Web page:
Whirlpool plans wind turbines at fourth Ohio site
Whirlpool Corp. has announced plans for three wind turbines to power its manufacturing facility in Greenville, Ohio, and further build on the company's commitment to sustainable manufacturing.
Beginning construction in early 2018, the turbines will be the same as those developed for Whirlpool’s manufacturing facilities in Findlay, Marion and Ottawa, Ohio, and will be developed in coordination with One Energy Enterprises, according to a release.
The three Greenville turbines will generate more than 12 million kWh annually and offset approximately 70 percent of the plant's electricity consumption – eliminating the equivalent of more than 9,000 annual tons of CO2. This is equivalent to generating enough clean energy to power more than 900 average American homes.
"By investing in on-site wind energy, we're ensuring that Whirlpool Corp. is set up for success now and in the future, while also expanding the commitment to sustainability that is vital to our company," said Ron Voglewede, Whirlpool’s global sustainability director.
Similar to previous wind turbine projects, all three turbines will be built and financed by One Energy Enterprises as part of its Wind for Industry projects. The Greenville plant is the latest Ohio facility where Whirlpool is implementing wind energy to partially power its manufacturing operations.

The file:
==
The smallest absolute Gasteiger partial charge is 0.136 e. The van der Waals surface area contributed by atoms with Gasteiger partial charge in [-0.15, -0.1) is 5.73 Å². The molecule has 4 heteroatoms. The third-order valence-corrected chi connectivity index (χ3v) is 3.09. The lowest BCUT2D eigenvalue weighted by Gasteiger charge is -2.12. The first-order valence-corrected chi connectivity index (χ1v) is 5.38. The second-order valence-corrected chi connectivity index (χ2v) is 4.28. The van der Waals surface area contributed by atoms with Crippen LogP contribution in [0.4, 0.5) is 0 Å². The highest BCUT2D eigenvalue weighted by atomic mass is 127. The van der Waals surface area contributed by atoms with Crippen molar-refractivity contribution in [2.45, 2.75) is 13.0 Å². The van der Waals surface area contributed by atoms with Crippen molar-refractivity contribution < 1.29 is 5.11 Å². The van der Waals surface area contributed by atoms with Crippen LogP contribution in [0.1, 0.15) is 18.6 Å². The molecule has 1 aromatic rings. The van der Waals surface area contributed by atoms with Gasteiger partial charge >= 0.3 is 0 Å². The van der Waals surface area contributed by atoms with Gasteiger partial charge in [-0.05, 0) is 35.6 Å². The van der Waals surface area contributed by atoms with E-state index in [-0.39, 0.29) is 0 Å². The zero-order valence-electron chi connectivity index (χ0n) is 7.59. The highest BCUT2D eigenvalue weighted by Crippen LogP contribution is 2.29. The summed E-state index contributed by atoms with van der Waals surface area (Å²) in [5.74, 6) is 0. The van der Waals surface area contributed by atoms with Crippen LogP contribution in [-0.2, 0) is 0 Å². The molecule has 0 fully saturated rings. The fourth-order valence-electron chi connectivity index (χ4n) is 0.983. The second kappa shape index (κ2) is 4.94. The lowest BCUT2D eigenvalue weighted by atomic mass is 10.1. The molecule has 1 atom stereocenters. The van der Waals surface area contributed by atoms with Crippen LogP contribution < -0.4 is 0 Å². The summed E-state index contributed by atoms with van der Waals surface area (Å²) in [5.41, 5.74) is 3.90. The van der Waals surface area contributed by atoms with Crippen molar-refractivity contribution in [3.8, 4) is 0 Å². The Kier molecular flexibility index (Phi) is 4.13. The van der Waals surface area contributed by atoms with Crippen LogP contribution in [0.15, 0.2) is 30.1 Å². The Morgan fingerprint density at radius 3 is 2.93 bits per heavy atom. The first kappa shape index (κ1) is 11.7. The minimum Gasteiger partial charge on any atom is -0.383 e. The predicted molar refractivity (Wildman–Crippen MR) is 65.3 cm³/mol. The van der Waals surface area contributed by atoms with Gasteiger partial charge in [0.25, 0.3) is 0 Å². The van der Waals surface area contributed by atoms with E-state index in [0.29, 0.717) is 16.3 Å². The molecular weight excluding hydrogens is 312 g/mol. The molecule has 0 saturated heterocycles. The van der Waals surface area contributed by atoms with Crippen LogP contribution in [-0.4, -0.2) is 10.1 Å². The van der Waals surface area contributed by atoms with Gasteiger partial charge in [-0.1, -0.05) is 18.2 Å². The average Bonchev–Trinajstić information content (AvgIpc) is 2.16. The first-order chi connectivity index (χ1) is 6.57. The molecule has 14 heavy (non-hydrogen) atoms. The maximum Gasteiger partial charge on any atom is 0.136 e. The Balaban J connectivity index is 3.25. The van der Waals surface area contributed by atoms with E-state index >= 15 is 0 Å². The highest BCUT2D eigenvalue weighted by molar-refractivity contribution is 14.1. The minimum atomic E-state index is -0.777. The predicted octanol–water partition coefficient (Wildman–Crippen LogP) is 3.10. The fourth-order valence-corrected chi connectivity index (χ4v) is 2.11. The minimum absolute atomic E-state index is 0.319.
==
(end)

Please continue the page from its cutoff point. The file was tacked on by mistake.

The completion of the additional wind farms will potentially make Whirlpool one of the largest users of on-site wind energy of any Fortune 500 company in the United States, the release said.
The Greenville site manufactures stand mixers, stand mixer attachments and accessories, hand mixers, blenders, aerated beverage machines and cutlery blocks under the KitchenAid brand.
In addition to the wind turbines and as part of its continued commitment to the community surrounding the Greenville plant, Whirlpool will also create three $5,000 Megawatt Scholarships (one per turbine, for a total of $15,000 annually). They will be awarded annually for every year the turbines are in operation to local high school graduates pursuing a two-year or four-year STEM degree.
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